DALLAS April 2, 2009 Researchers at UT Southwestern Medical Center have shed light on how the neurotransmitter dopamine helps brain cells process important information.
Researchers found in a study of mouse cells that this neurotransmitter, one of the molecules used by nerve cells to communicate with one another, causes certain brain cells to become more flexible and changes brain-cell circuitry to process important information differently than mundane information.
"This can help one remember a new, important episode as distinct from any other episode, such as remembering where you parked your car today versus yesterday," said Dr. Robert Greene, professor of psychiatry at UT Southwestern and senior author of the study published in the March 11 issue of the Journal of Neuroscience.
"If we can one day manipulate the way that salient information is processed, we might be able to not only improve learning, but also improve the learning needed to extinguish severe fear responsiveness, such as when a soldier can't forget emotional war memories associated with post-traumatic stress disorder," he said.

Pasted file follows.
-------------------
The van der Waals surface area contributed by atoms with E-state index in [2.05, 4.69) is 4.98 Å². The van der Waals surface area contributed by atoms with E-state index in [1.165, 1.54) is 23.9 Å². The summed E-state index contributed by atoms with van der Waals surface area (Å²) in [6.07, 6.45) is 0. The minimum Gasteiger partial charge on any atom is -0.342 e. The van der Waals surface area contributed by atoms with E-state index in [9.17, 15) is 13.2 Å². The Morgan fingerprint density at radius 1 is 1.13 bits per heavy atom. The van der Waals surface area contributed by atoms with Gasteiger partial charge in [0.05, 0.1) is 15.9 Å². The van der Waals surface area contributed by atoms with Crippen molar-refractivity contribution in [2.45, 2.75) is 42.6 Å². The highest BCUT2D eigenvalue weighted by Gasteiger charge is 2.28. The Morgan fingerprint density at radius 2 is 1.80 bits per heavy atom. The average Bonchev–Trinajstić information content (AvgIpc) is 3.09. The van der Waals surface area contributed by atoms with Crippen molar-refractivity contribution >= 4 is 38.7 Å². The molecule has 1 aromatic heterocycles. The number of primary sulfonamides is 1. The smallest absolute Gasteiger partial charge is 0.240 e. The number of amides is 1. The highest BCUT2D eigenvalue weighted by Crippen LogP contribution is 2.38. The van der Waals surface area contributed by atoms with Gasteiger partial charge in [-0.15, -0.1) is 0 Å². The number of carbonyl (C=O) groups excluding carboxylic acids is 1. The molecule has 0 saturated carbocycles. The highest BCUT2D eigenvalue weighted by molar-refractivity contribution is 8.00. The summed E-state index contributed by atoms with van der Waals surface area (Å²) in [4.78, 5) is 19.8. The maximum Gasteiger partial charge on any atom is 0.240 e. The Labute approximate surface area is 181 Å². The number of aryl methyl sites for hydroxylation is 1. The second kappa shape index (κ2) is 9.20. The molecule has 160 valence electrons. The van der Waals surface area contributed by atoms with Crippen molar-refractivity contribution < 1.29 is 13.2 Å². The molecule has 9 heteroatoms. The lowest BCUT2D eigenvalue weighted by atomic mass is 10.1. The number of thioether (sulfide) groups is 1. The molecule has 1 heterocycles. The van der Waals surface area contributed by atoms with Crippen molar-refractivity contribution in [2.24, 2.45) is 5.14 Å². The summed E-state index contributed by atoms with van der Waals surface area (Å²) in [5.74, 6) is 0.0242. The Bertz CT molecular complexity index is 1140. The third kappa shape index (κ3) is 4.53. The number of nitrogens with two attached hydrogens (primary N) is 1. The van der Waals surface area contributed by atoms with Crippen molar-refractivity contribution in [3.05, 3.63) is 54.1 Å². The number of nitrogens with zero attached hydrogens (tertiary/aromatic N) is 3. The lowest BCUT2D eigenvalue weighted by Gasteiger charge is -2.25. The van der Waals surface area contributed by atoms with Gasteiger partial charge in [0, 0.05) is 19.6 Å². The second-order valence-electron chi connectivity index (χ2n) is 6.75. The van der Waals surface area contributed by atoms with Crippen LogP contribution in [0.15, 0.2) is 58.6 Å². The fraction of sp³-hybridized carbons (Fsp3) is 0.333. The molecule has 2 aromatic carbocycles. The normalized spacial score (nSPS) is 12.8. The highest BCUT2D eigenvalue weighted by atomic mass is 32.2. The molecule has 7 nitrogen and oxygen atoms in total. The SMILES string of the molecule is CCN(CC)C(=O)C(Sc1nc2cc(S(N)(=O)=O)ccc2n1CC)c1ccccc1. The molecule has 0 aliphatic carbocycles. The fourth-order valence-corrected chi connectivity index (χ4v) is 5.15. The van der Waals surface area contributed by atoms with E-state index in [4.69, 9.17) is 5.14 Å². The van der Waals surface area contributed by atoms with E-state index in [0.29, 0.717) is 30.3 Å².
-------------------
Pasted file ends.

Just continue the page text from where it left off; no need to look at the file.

Dr. Greene said the research also could have implications for addictions and schizophrenia, because those conditions are associated with alterations in dopamine in the brain.
Researchers have known that dopamine is released in the brain in association with experiencing "important" events and remembering salient acts, such as learning to avoid a hot stove or that a good grade is rewarded. The current research focused on how dopamine operates on the cells associated with this type of memory formation.
Dr. Greene, director of the National Clozapine Coordinating Center at the Dallas Veterans Affairs Medical Center, and his research team isolated slices of the hippocampus region of the animals' brains and then electrically stimulated the cells. To simulate what happens in the brain in response to a memory-
|Contact: LaKisha Ladson|
UT Southwestern Medical Center